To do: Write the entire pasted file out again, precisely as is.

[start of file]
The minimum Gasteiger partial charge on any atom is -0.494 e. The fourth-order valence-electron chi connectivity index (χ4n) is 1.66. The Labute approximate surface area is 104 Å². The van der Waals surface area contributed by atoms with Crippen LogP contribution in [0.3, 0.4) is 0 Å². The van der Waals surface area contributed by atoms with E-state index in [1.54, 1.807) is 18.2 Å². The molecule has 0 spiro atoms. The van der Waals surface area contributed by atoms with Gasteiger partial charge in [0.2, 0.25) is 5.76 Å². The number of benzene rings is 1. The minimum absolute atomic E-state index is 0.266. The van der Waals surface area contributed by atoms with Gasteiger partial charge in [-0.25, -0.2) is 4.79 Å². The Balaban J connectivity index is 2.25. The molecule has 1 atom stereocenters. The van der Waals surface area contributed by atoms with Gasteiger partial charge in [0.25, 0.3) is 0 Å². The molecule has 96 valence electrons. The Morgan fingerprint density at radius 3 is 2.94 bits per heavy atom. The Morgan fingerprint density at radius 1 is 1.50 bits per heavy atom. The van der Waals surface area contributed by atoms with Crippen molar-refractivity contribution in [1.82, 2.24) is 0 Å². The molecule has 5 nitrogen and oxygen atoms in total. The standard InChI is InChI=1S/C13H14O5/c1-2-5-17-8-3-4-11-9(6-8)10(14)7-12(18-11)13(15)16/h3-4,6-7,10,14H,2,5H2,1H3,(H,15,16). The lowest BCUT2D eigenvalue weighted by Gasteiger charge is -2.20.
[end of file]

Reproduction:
The minimum Gasteiger partial charge on any atom is -0.494 e. The fourth-order valence-electron chi connectivity index (χ4n) is 1.66. The Labute approximate surface area is 104 Å². The van der Waals surface area contributed by atoms with Crippen LogP contribution in [0.3, 0.4) is 0 Å². The van der Waals surface area contributed by atoms with E-state index in [1.54, 1.807) is 18.2 Å². The molecule has 0 spiro atoms. The van der Waals surface area contributed by atoms with Gasteiger partial charge in [0.2, 0.25) is 5.76 Å². The number of benzene rings is 1. The minimum absolute atomic E-state index is 0.266. The van der Waals surface area contributed by atoms with Gasteiger partial charge in [-0.25, -0.2) is 4.79 Å². The Balaban J connectivity index is 2.25. The molecule has 1 atom stereocenters. The van der Waals surface area contributed by atoms with Gasteiger partial charge in [0.25, 0.3) is 0 Å². The molecule has 96 valence electrons. The Morgan fingerprint density at radius 3 is 2.94 bits per heavy atom. The Morgan fingerprint density at radius 1 is 1.50 bits per heavy atom. The van der Waals surface area contributed by atoms with Crippen molar-refractivity contribution in [1.82, 2.24) is 0 Å². The molecule has 5 nitrogen and oxygen atoms in total. The standard InChI is InChI=1S/C13H14O5/c1-2-5-17-8-3-4-11-9(6-8)10(14)7-12(18-11)13(15)16/h3-4,6-7,10,14H,2,5H2,1H3,(H,15,16). The lowest BCUT2D eigenvalue weighted by Gasteiger charge is -2.20.